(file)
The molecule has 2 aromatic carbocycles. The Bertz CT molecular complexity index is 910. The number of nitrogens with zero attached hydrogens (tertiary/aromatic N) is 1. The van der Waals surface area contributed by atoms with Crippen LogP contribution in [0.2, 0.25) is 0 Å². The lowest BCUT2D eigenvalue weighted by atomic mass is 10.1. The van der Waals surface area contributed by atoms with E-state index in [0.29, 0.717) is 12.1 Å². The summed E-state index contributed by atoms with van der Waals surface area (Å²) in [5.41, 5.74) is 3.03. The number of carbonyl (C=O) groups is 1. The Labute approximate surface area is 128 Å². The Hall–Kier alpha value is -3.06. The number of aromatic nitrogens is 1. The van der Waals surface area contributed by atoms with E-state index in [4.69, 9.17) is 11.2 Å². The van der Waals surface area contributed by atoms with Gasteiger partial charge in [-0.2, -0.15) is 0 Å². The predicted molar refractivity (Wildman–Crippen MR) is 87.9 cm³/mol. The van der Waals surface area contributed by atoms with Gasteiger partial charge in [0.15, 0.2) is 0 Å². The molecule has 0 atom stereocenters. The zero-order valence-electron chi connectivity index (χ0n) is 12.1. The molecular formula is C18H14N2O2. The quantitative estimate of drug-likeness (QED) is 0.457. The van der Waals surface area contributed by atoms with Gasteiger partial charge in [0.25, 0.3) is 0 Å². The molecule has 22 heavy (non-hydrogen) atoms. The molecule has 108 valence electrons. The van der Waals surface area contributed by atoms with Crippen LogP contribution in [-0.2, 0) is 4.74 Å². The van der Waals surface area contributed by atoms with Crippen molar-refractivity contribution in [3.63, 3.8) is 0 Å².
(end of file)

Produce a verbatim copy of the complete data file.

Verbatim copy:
The molecule has 2 aromatic carbocycles. The Bertz CT molecular complexity index is 910. The number of nitrogens with zero attached hydrogens (tertiary/aromatic N) is 1. The van der Waals surface area contributed by atoms with Crippen LogP contribution in [0.2, 0.25) is 0 Å². The lowest BCUT2D eigenvalue weighted by atomic mass is 10.1. The van der Waals surface area contributed by atoms with E-state index in [0.29, 0.717) is 12.1 Å². The summed E-state index contributed by atoms with van der Waals surface area (Å²) in [5.41, 5.74) is 3.03. The number of carbonyl (C=O) groups is 1. The Labute approximate surface area is 128 Å². The Hall–Kier alpha value is -3.06. The number of aromatic nitrogens is 1. The van der Waals surface area contributed by atoms with E-state index in [4.69, 9.17) is 11.2 Å². The van der Waals surface area contributed by atoms with Gasteiger partial charge in [-0.2, -0.15) is 0 Å². The predicted molar refractivity (Wildman–Crippen MR) is 87.9 cm³/mol. The van der Waals surface area contributed by atoms with Gasteiger partial charge in [0.15, 0.2) is 0 Å². The molecule has 0 atom stereocenters. The zero-order valence-electron chi connectivity index (χ0n) is 12.1. The molecular formula is C18H14N2O2. The quantitative estimate of drug-likeness (QED) is 0.457. The van der Waals surface area contributed by atoms with Gasteiger partial charge in [0.25, 0.3) is 0 Å². The molecule has 22 heavy (non-hydrogen) atoms. The molecule has 108 valence electrons. The van der Waals surface area contributed by atoms with Crippen LogP contribution in [-0.2, 0) is 4.74 Å². The van der Waals surface area contributed by atoms with Crippen molar-refractivity contribution in [3.63, 3.8) is 0 Å².